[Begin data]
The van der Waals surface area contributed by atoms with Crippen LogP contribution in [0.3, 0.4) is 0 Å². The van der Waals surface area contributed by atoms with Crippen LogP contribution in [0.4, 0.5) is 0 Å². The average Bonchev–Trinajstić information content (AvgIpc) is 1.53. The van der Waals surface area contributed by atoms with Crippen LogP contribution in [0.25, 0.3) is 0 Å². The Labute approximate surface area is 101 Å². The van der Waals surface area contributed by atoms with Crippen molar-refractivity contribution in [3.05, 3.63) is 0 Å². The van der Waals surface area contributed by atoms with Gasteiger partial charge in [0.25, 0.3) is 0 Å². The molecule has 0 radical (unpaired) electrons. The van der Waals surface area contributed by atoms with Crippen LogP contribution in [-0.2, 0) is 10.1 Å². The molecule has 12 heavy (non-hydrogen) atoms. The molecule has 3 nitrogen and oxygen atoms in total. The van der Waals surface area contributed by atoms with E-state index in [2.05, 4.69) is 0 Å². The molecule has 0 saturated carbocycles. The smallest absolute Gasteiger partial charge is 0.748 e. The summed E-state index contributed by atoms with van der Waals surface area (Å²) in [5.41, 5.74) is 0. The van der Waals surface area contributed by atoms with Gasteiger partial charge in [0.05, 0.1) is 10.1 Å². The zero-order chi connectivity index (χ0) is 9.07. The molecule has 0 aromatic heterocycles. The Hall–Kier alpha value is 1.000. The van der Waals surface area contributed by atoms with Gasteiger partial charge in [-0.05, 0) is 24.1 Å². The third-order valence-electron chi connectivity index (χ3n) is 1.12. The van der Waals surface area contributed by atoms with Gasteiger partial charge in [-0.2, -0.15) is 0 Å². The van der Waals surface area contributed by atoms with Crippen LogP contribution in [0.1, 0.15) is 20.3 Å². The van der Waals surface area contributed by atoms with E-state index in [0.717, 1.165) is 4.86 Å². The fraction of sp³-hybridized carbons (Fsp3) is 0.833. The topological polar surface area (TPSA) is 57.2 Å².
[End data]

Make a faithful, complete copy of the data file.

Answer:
The van der Waals surface area contributed by atoms with Crippen LogP contribution in [0.3, 0.4) is 0 Å². The van der Waals surface area contributed by atoms with Crippen LogP contribution in [0.4, 0.5) is 0 Å². The average Bonchev–Trinajstić information content (AvgIpc) is 1.53. The van der Waals surface area contributed by atoms with Crippen LogP contribution in [0.25, 0.3) is 0 Å². The Labute approximate surface area is 101 Å². The van der Waals surface area contributed by atoms with Crippen molar-refractivity contribution in [3.05, 3.63) is 0 Å². The van der Waals surface area contributed by atoms with Gasteiger partial charge in [0.25, 0.3) is 0 Å². The molecule has 0 radical (unpaired) electrons. The van der Waals surface area contributed by atoms with Crippen LogP contribution in [-0.2, 0) is 10.1 Å². The molecule has 12 heavy (non-hydrogen) atoms. The molecule has 3 nitrogen and oxygen atoms in total. The van der Waals surface area contributed by atoms with E-state index in [2.05, 4.69) is 0 Å². The molecule has 0 saturated carbocycles. The smallest absolute Gasteiger partial charge is 0.748 e. The summed E-state index contributed by atoms with van der Waals surface area (Å²) in [5.41, 5.74) is 0. The van der Waals surface area contributed by atoms with Gasteiger partial charge in [0.05, 0.1) is 10.1 Å². The zero-order chi connectivity index (χ0) is 9.07. The molecule has 0 aromatic heterocycles. The Hall–Kier alpha value is 1.000. The van der Waals surface area contributed by atoms with Gasteiger partial charge in [-0.05, 0) is 24.1 Å². The third-order valence-electron chi connectivity index (χ3n) is 1.12. The van der Waals surface area contributed by atoms with Gasteiger partial charge in [-0.2, -0.15) is 0 Å². The van der Waals surface area contributed by atoms with Crippen LogP contribution in [0.1, 0.15) is 20.3 Å². The van der Waals surface area contributed by atoms with E-state index in [0.717, 1.165) is 4.86 Å². The fraction of sp³-hybridized carbons (Fsp3) is 0.833. The topological polar surface area (TPSA) is 57.2 Å².